We Are Who God Says We Are

Last year Christian Century invited some well-known authors to try their hand at summarizing the gospel in seven words or less (christiancentury.org/7words). There were lots of worthy responses, from M. Craig Barnes’s “We live by grace” to Martin Copenhaver’s “God gets the last word.” But the one I find most compelling is Nadia Bolz-Weber’s “We are who God says we are.”

She writes, “In the incarnation, life, death and resurrection of Christ, we see that God is so for us and with us that we can no longer be defined according to death, a religion-based worthiness system, or even the categories of late-stage capitalism. We are who God says we are: the forgiven, broken and blessed children of God; the ones to whom God draws near. Nothing else gets to tell us who we are.”

Really? Nothing else?

If that’s true, not even the voice in my head that wonders how God could possibly put up with my frequent bouts of indifference defines who I am. Not the culture that holds me to an impossible standard of success or intelligence or youth or beauty. Not the belittling words of a friend spoken years ago but somehow never forgotten.

We are who God says we are.

Those down-to-earth words of faith are sturdy enough to embrace a world of ambiguity and the kind of doubt expressed by my dad, a Christian his whole life long, toward the end of his life when he wondered aloud if he really believed. They are joyful enough to celebrate the times when God’s presence feels as real as each breath I take in and exhale—a rhythm of receiving and letting go that reminds me, if I let it, that I urgently depend on God for my very life. They are comforting enough to sustain hope in times of grief and loss, weakness, ill health, or fear of what the future might hold. And they are inviting enough to engage in conversation with people of faith or people who have no faith at all.

Trying to live out our faith can sometimes feel like a series of obstacles to be negotiated or expectations to be met. We want to do the right thing, but figuring out what that might be isn’t always as simple as it sounds. Even as we proclaim our dependence on God’s grace in the company of our brothers and sisters, we strive to be worthy of God’s love. Our Reformed theology encourages us to be active in building God’s kingdom on earth. We know that our everyday life here and now isn’t just a pit stop on the way to heaven. The downside, though, is a nagging worry that we’re never doing enough to bring in the kingdom. That simply being isn’t enough. We look up to the folks who “get things done” but struggle to understand the artists and dreamers among us—anyone who isn’t motivated by success or influence or wealth.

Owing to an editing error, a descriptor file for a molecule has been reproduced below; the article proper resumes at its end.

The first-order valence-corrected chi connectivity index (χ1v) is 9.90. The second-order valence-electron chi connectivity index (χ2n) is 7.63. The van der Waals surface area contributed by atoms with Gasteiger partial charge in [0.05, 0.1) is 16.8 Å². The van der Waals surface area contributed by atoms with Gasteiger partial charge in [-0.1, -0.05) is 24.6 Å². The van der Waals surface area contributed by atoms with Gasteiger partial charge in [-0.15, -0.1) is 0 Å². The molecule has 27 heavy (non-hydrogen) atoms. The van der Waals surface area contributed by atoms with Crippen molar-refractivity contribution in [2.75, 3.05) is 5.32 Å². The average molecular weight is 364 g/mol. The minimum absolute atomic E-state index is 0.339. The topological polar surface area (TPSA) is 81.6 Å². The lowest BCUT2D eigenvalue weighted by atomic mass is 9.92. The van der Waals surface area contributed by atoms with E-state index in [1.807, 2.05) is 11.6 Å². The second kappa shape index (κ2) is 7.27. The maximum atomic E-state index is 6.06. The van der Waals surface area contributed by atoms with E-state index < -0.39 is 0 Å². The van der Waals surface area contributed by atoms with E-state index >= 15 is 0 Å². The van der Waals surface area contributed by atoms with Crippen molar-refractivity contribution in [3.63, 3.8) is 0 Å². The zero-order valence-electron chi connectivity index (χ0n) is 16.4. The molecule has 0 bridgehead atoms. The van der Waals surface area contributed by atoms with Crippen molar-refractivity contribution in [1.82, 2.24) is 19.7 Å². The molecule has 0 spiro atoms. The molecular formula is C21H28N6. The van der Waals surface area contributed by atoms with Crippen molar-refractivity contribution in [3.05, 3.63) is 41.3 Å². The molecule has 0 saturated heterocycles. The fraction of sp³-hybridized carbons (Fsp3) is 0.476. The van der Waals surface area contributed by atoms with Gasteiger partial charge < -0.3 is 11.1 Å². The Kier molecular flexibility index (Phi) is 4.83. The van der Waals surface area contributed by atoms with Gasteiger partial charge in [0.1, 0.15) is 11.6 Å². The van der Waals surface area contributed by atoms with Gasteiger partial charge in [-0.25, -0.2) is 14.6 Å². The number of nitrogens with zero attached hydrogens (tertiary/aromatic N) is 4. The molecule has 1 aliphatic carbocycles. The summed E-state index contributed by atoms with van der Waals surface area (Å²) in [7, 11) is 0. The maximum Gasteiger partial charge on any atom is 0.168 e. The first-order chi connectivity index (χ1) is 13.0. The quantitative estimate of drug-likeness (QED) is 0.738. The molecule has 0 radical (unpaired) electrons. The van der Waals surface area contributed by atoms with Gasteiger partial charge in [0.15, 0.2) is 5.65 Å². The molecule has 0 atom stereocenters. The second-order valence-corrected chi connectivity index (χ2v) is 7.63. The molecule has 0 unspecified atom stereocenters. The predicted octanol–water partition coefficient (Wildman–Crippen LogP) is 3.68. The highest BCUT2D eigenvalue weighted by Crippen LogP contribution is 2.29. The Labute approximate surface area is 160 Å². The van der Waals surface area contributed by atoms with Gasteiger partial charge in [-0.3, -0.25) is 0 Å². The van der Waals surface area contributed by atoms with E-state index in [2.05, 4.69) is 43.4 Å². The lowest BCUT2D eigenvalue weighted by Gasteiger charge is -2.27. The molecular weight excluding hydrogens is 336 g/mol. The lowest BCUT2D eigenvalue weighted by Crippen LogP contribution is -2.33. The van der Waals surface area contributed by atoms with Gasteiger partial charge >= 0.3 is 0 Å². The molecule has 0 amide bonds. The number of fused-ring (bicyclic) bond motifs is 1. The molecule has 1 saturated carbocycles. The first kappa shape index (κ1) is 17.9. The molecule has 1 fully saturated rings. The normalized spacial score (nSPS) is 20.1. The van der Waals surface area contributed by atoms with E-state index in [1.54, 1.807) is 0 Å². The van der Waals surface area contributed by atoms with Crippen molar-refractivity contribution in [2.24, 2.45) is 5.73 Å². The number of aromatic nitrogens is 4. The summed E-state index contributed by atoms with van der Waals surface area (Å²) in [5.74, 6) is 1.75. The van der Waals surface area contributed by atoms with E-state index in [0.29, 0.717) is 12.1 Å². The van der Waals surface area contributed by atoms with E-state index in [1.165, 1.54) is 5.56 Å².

“We are who God says we are” reminds us that the old worthiness system doesn’t apply. It’s God who, through Christ’s incarnation and resurrection says, “You’re mine. Rest in my love.”

Those words can keep a 21st-century pilgrim sane. In a world where people of faith are struggling to resolve issues of faith and science, to find common ground in the voting booth, to honor and respect the faith of others, to figure out what role the church should play in all of it, it’s enough to know that it’s God—only God—who says who we are.

The gospel in seven words. That’s really good news.

 

Reformed Matters: We Are Who God Says We Are

1. How would you summarize the gospel in seven words or less (no fair using the ideas mentioned in the article!)?

2. “We are who God says we are”—what do you like about this summary of the gospel? What reservations do you have?

3. Contrast who God says we are with what others say we are, and, perhaps most importantly, with who we ourselves tend to think we are.

4. How would a better sense of who God says we are help us to live and act as true Christians? Give some examples from your own life.

5. How does knowing that we are who God says we are “keep a 21st-century pilgrim sane”?

6. How will it help us “resolve issues of faith and science” and find common ground in our witness to the world?

About the Author

Judith Hardy is a former associate editor of The Banner. She worships at Eastern Avenue Christian Reformed Church in Grand Rapids, Mich.

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Comments

"Who is 'we,' Kemosabe? The Devil is always in the pronouns. God's benefits are usually interpreted as applying to the "elect" and/or "those who invite Jesus . . . " while those who are not us get the bad stuff. In other words, "common grace" only applies to natural events, the rain falling . . . ." 

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